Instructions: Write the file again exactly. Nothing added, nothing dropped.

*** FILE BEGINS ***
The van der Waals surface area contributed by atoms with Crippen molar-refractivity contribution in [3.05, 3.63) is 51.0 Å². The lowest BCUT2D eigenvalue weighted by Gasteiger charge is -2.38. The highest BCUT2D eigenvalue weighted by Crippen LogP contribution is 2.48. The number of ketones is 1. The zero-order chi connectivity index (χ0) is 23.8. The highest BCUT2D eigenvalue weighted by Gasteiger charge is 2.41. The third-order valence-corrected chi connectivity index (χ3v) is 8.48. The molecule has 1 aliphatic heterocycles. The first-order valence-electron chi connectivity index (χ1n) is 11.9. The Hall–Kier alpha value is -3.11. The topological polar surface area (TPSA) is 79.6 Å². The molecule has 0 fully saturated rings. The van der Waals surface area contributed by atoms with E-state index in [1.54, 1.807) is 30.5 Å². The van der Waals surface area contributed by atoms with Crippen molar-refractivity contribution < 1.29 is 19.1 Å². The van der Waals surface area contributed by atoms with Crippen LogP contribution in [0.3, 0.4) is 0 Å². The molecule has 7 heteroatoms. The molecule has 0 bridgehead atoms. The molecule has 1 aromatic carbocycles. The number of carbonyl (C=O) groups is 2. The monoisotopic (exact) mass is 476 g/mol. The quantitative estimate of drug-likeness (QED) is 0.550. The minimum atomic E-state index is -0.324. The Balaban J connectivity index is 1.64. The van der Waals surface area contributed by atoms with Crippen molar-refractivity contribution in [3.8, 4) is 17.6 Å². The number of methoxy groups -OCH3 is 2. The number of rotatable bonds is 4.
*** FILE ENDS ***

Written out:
The van der Waals surface area contributed by atoms with Crippen molar-refractivity contribution in [3.05, 3.63) is 51.0 Å². The lowest BCUT2D eigenvalue weighted by Gasteiger charge is -2.38. The highest BCUT2D eigenvalue weighted by Crippen LogP contribution is 2.48. The number of ketones is 1. The zero-order chi connectivity index (χ0) is 23.8. The highest BCUT2D eigenvalue weighted by Gasteiger charge is 2.41. The third-order valence-corrected chi connectivity index (χ3v) is 8.48. The molecule has 1 aliphatic heterocycles. The first-order valence-electron chi connectivity index (χ1n) is 11.9. The Hall–Kier alpha value is -3.11. The topological polar surface area (TPSA) is 79.6 Å². The molecule has 0 fully saturated rings. The van der Waals surface area contributed by atoms with E-state index in [1.54, 1.807) is 30.5 Å². The van der Waals surface area contributed by atoms with Crippen molar-refractivity contribution < 1.29 is 19.1 Å². The van der Waals surface area contributed by atoms with Crippen LogP contribution in [0.3, 0.4) is 0 Å². The molecule has 7 heteroatoms. The molecule has 0 bridgehead atoms. The molecule has 1 aromatic carbocycles. The number of carbonyl (C=O) groups is 2. The monoisotopic (exact) mass is 476 g/mol. The quantitative estimate of drug-likeness (QED) is 0.550. The minimum atomic E-state index is -0.324. The Balaban J connectivity index is 1.64. The van der Waals surface area contributed by atoms with Crippen molar-refractivity contribution in [3.8, 4) is 17.6 Å². The number of methoxy groups -OCH3 is 2. The number of rotatable bonds is 4.